Sweltering in the afternoon heat, Kourtney Lampedecchio stood waiting with hundreds of her fellow graduates in a big outdoor tent on the UC Davis campus Thursday.
She didn't ask for special accommodations, though a growing tumor in her neck made her back and arms ache, and she had undergone radiation therapy just hours before donning her cap and gown.
Lampedecchio, 31, received her master of fine arts degree in theater design on Thursday, four years after she was diagnosed with stage 4 breast cancer that spread through her body, broke her spine and laced her brain with more than a dozen tumors.
When she marched inside the ARC Pavilion with her classmates and walked across the stage, her mother, Vicky Morasci, of Placerville, let out a yell and brushed away tears. As her daughter left the stage, Morasci raced down the bleacher steps and they embraced, weeping. Lampedecchio said she was overwhelmed she had lived to graduate.
"I used to say that if I died tomorrow, at least I was doing something that I loved," Lampedecchio said. "I made it to this point. Now if I died tomorrow I'd feel like I really did something. I'm pretty happy at the moment."
Refusing to surrender to an illness that doctors say should have killed her long ago, Lampedecchio plans to move to Los Angeles. She hopes to break into movie and TV set design and has already been making connections in the industry and arranging to transfer her medical care from UC Davis to UCLA.
"Now that I have a degree, I feel like I have a better shot at doing the work I want to do," she said. "I have to at least try."
Lampedecchio has dozens of tumors in her brain and bones. The cancer destroyed vertebrae, requiring two spinal fusion surgeries. It led to an ongoing series of radiation and chemotherapy treatments that won't cure her cancer, but have kept it in check.
Just hours before graduation, Lampedecchio put on a hospital gown and entered a linear accelerator at the UC Davis Cancer Center in Sacramento. Radiation therapists immobilized her face in a white mesh mask and directed a beam of radiation at a tumor that is spreading in her neck and threatening to compress her spinal chord and paralyze her.
She did not volunteer that she was in pain. When asked directly, she said: "I have pain in my middle back, my arms really hurt, and my thumbs are numb."
Afterward, smiling and laughing in sunglasses and a fedora that covered her bare head, she said the spaceship-like accelerator and strange white mask were like elements in a set design. She had used another of her treatment masks in an art-class project. She also made art from titanium rods that once supported her spine, then snapped, requiring a second lengthy surgery. Her surgeon gave the faulty hardware to her in plastic bags.
Lampedecchio's ability to survive the past four years with a rare and aggressive form of cancer, and to keep up with her work and studies have astounded the staff at the cancer center. Over the years, she's undergone radiation treatments to control tumors in her brain, breast and hip.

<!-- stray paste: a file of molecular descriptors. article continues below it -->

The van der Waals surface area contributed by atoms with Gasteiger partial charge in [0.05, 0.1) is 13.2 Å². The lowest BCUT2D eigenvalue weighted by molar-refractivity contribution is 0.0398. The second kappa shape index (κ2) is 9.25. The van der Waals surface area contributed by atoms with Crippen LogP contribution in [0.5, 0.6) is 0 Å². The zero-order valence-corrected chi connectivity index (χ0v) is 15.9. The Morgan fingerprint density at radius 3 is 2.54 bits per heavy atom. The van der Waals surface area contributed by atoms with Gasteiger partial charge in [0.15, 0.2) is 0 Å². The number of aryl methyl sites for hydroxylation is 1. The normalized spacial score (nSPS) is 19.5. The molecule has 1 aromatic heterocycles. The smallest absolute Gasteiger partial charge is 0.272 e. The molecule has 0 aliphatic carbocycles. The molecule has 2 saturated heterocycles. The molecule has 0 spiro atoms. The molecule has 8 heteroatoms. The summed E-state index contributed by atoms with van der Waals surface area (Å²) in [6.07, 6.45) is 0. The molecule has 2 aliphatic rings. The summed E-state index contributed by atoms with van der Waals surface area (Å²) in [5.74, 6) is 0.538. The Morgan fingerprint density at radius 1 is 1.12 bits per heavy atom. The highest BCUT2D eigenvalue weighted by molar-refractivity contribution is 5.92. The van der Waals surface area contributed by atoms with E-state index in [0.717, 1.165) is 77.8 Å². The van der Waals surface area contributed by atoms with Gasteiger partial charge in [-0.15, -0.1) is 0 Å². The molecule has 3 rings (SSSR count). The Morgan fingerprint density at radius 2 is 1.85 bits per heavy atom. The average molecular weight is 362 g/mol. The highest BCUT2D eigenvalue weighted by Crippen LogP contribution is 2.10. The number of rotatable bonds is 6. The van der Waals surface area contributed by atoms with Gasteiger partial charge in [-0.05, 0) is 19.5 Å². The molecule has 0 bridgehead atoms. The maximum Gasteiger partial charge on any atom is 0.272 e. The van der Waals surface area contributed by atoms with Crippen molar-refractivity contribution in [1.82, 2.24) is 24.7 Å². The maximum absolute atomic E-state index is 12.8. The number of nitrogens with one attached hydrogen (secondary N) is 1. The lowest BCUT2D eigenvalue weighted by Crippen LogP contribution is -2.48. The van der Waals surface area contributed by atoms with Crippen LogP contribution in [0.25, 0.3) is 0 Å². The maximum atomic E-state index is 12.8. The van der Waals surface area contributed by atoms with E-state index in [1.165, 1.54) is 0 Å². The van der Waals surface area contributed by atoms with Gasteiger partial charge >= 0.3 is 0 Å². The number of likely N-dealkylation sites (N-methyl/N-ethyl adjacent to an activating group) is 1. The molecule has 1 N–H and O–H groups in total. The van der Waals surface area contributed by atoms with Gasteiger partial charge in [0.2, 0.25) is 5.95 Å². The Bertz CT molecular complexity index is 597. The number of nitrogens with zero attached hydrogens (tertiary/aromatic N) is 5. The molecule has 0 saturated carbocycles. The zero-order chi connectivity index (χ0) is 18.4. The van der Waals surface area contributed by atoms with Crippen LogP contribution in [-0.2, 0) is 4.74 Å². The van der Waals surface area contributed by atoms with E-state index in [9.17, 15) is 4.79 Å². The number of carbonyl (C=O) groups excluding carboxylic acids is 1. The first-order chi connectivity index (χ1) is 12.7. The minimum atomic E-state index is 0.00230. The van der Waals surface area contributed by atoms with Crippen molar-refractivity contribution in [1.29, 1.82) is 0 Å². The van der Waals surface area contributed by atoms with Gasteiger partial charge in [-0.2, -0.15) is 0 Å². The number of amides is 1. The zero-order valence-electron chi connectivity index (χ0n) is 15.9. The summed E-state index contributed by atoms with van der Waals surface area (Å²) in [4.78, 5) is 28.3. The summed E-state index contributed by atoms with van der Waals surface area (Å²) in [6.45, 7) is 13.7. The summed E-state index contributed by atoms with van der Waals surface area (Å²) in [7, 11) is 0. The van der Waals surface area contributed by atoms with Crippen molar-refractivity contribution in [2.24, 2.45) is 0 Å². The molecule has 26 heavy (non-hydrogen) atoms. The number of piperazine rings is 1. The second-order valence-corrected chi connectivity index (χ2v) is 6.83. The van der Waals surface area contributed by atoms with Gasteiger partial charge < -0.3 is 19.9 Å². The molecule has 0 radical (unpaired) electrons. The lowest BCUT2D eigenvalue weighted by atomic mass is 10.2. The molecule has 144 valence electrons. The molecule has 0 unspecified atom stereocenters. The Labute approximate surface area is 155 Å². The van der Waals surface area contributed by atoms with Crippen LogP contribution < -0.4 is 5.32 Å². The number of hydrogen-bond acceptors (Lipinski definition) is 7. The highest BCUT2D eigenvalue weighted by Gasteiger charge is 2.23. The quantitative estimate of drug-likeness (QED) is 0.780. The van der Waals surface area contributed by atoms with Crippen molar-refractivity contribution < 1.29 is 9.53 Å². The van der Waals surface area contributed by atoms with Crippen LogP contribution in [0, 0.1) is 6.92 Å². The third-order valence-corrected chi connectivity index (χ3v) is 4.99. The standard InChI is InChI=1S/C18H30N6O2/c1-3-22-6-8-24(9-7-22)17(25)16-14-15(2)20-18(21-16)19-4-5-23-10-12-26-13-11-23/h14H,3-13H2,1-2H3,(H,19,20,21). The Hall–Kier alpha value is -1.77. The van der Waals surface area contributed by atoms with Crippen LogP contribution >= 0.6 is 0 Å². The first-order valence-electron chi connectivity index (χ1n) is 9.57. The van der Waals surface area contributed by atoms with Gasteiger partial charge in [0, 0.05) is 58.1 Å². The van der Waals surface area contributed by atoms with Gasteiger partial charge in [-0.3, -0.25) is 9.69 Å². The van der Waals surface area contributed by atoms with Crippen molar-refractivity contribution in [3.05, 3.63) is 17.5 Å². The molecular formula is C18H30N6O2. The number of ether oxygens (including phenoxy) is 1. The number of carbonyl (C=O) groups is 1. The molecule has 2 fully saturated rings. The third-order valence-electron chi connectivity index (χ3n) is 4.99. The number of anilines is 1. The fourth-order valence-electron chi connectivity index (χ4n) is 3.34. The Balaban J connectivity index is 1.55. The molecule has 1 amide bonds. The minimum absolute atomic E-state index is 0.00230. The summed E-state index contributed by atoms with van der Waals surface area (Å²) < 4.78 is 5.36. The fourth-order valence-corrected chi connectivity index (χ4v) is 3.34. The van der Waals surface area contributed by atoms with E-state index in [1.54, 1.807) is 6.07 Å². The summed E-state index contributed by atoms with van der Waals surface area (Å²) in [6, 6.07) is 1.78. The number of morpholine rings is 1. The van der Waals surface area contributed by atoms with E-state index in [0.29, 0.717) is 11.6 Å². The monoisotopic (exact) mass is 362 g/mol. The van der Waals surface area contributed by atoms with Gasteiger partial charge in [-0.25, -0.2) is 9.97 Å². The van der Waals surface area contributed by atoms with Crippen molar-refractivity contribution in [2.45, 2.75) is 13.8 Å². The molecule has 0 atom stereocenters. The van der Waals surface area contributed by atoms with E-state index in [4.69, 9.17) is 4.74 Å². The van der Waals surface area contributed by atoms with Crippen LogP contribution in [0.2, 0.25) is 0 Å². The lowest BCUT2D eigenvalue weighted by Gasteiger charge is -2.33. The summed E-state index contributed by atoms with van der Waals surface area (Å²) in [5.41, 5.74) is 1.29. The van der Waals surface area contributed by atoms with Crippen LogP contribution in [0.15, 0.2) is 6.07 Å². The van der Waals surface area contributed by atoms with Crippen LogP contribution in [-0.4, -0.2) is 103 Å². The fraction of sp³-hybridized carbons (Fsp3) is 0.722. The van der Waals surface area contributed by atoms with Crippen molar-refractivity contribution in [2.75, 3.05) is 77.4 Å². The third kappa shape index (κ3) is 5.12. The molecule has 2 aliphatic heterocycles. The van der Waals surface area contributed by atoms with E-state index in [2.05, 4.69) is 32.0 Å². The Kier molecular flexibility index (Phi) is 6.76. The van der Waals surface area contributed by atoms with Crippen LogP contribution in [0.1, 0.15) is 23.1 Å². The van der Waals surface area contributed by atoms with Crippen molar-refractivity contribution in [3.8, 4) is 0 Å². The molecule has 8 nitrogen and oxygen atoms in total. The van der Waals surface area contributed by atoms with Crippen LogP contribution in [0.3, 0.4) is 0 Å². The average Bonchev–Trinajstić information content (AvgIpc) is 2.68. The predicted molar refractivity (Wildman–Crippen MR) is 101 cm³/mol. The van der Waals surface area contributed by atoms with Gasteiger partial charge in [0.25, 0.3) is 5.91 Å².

"The main thing about Kourtney is her spirits are so high," radiation oncologist Jyoti Mayadev said in the hospital hallway. "She has that self-effort and determination."
UC Davis professor Thomas Munn said Lampedecchio decided to learn lighting design this year and threw herself into it, creating the lighting plots for several student productions.
"Like everything else, when she attacks it, she attacks it," Munn said. "She learned two years worth of coursework in about three months."
At times when Lampedecchio was especially sick, Munn said he worried she wouldn't survive the week. But then she'd rally and work twice as hard. "I think the sickness has probably given her a strong sense of purpose and determination," he said.
Among family members at the graduation ceremony in the ARC Pavilion on Thursday were Lampedecchio's stepfather Gregg Morasci, her grandmother Diane Sharp and nephew Richard Divodi, 6. As the graduates lined up outside before the ceremony, Vicky Morasci put a lei of orchids around her daughter's neck.
"Hi, baby. Congratulations," she said, hugging and kissing her.
Four years ago, in June 2008, Morasci flew to Colorado, where her daughter was working as a scenic artist, to care for her after her back broke and doctors found the cancer. She said at first she "cried and howled at the moon" and wished she could "get sick and go first."
"You want to put the order back right. Mother goes before child," she said.
But then the tasks of life and treatment took over. "You just deal with it," she said. "You have to."
Her daughter, she said, has the same attitude but more so. Neither mother nor daughter are ready to give up.
The two traveled to Paris together in December, a place Lampedecchio had always wanted to go. Her daughter's energy level was low, Morasci said, but she seemed to recover at the Louvre, where the artwork entranced her.
"She could curl up in a ball and let herself pass, or she could move on," Morasci said. "We both feel this is her path. We don't feel it's done yet."